With the recent inundation of Houston after Hurricane Harvey, it’s no wonder that thoughts of this area’s devastating 1940 flood have surfaced around the county.

Last week’s Herald reported on damage in 1940 as well as that caused 64 years later by the back-to-back Hurricanes Frances and Ivan, and a popular Facebook site for present and past county residents includes a lengthy discussion of the great flood initiated by Christy Rowe.

In fact, the conditions that caused 1940’s flood were similar to 2004, in that it wasn’t one weather event that triggered massive flooding on the night of Aug. 30-31.

We learned this from a report prepared some 75 years ago by the Tennessee Valley Authority titled “Floods of August 1940 in Tennessee River Basin.”

That’s right – floods, plural. It turns out there were actually two floods in 1940 that were about 16 days apart. And, based on reading the report, it seems they paralleled our experience in September 2004 when we saw two floods separated by just nine days. In both years the first storm caused widespread flooding and damage that left Jackson County residents reeling before they faced the second round’s knockout punch. A difference is that while both of our 2004 September floods were the result of hurricane-induced rainfall, only the first of the August 1940 floods was.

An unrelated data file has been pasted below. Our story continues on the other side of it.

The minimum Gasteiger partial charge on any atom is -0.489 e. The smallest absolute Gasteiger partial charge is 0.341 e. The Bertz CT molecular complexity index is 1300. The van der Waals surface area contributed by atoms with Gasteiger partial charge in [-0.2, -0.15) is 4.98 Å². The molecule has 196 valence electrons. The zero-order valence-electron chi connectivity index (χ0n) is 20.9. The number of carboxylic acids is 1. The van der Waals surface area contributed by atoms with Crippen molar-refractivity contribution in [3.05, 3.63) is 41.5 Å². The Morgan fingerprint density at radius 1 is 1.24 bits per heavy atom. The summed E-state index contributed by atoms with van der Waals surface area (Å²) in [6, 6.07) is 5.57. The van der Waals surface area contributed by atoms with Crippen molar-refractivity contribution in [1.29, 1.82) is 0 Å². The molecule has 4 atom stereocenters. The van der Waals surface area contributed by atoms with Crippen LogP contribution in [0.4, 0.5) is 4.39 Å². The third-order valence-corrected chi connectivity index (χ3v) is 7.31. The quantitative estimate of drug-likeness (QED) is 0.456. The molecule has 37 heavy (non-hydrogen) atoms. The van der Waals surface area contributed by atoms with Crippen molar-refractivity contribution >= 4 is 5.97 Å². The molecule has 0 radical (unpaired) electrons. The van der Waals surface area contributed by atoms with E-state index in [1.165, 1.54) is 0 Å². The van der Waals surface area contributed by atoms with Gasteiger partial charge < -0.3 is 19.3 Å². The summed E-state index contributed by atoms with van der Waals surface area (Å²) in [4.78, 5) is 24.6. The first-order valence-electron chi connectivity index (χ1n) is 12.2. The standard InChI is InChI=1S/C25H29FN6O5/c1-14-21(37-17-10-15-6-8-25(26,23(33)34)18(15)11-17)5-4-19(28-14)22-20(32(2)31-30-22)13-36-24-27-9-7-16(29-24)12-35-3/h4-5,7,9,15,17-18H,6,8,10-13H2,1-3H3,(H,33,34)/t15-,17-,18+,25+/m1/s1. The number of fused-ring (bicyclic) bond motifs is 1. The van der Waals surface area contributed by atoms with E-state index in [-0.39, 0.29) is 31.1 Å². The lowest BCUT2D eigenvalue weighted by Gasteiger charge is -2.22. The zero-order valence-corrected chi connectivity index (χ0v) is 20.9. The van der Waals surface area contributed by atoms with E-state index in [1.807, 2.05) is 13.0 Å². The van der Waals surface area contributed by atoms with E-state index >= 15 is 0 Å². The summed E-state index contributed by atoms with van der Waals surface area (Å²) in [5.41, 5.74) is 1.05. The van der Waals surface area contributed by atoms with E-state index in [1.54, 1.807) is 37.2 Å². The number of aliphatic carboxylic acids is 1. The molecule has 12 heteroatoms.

On Aug. 11, 1940, a Sunday that year, rains associated with a hurricane that originated in the West Indies began drenching the Tuckaseigee River’s headwaters. Owens Gap on the divide between the Tuckaseigee and French Broad watersheds (also on the Jackson-Transylvania county line) near the head of the Tuckaseigee’s East Fork, was hit with 10.89 inches of rain. Cashiers, on the Blue Ridge divide near the head of the river’s West Fork, reported 13.9 inches of precipitation. From there the amounts dropped sharply, with only 3.25 inches measured at East LaPorte, some 12 miles downriver.

The upper Tuckaseigee began rising late that day, and continued at a nearly steady rate until about noon, Tuesday, Aug. 13, the report states. Low bottoms were overflowed, and traffic on U.S. 23 was suspended near Dillsboro when water came over the road. Heavy drift piled against railroad trestles at East LaPorte and below Cullowhee and against highway bridges on many headwater tributaries, resulting in the loss of many such bridges. Houses were flooded at Cullowhee, and the hydroelectric plant at Dillsboro was forced to shut down.

The TVA report includes comparisons of the mid-August 1940 flood with past high water events:

At Tuckasegee, the flood was about equal to that of August 1928 but was 4 feet below the 1840 flood, the highest known before the Aug. 31 flood, and 2 feet below the 1876 flood. At Dillsboro, the flood was about 4 feet above the April 1936 flood, about 1 foot above the 1928 flood and about 8 feet below the (May) 1840 flood.

The report includes charts that show stream flow for all the above-mentioned floods. Gage height at Tuckasegee for the mid-August 1940 flood was 14.2 feet, and the flow was measured at 13,520 cubic feet per second. The August 1928 flood was almost identical, with a gage height of 14 feet and a flow of 13,000 cfs. In June 1876, gage height was 16 feet and flow was 17,000 cfs. And, for the granddaddy of all floods (at least until late-August 1940), May 1840, gage height was 18 feet and flow was 23,000 cfs. For comparison’s sake, we’ll skip ahead a few pages to share the information that during the late-August 1940 flood, gage height was some 3 feet higher that ever previously measured, 21.1, and flow was 17,300 cfs greater for an almost unbelievable total of 40,300 cfs.